Compass Minerals has announced the successful third-party conversion testing of its lithium brine resource into both lithium carbonate and battery-grade lithium hydroxide, representing a significant milestone in its previously announced lithium development project.
Veolia Energy conducted lithium chloride to lithium hydroxide conversion testing using a proven, commercially viable conversion process. The company believes this is the first known conversion to battery-grade lithium hydroxide from the sustainable lithium brine resource originating from Utah’s Great Salt Lake.
At a concentration of >56.5% lithium hydroxide monohydrate, the conversion sample meets established battery-grade specifications for the US EV and energy storage markets.
“When we first announced the identification of a readily available, 2.4-million-ton lithium brine resource, we emphasized that we are evaluating multiple paths forward for development, potential partnerships, and product selection,” said Compass Minerals CEO Kevin S. Crutchfield. “Our progress to date puts us firmly on track for market entry with a battery-grade lithium product by 2025.”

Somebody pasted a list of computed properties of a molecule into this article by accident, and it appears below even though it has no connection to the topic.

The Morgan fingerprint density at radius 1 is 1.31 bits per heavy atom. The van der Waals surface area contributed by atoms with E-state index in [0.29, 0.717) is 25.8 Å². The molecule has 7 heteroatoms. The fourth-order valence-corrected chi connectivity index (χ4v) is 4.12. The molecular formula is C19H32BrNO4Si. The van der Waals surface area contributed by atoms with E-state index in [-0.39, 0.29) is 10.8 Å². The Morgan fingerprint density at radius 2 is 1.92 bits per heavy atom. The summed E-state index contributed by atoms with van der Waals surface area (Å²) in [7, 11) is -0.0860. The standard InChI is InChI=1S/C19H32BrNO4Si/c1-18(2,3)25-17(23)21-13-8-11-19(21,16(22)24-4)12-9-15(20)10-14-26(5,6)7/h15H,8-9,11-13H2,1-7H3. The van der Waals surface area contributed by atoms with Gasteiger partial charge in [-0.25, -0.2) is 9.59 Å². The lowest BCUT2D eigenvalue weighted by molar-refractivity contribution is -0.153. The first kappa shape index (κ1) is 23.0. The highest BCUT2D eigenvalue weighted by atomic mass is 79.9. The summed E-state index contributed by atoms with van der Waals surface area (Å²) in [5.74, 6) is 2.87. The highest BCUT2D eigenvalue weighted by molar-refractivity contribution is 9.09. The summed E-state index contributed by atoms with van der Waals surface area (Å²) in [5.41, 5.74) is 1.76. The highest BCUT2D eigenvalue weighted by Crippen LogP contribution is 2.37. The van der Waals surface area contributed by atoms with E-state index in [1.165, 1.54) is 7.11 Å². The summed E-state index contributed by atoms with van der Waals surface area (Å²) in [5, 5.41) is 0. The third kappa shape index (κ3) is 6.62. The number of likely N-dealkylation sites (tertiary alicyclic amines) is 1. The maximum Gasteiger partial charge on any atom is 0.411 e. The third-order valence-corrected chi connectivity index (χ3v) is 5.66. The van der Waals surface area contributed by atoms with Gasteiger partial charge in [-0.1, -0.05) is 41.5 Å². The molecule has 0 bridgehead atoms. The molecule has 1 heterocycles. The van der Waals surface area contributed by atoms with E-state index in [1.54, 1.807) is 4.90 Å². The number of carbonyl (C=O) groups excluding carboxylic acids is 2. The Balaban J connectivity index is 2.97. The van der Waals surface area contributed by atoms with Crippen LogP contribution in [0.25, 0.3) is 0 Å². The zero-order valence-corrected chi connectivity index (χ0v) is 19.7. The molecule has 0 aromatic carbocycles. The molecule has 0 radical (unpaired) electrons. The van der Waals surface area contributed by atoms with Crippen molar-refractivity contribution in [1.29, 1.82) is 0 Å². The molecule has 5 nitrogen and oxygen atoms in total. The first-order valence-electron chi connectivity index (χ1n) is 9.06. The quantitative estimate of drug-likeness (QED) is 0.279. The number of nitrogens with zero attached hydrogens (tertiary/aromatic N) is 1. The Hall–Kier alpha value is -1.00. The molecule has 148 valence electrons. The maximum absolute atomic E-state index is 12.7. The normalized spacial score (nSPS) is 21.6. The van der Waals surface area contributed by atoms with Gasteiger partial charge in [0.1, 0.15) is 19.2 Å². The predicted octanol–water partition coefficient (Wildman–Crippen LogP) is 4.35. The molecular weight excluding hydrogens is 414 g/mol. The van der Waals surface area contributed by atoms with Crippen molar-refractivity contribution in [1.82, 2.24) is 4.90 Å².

Compass is targeting an annual production capacity of approximately 20,000 to 25,000 metric tons lithium carbonate equivalent of battery-grade lithium. Up to 65% of the future production will be derived from brine that has already been extracted from the Great Salt Lake and is in varying stages of concentration within the company’s existing ponds at its active Ogden, Utah solar evaporation site.
Compass is currently undertaking a life-cycle assessment of various lithium development scenarios, together with sustainable mining specialist Minviro, to quantify any environmental impacts associated with the project and help identify opportunities to further minimize the project’s environmental footprint.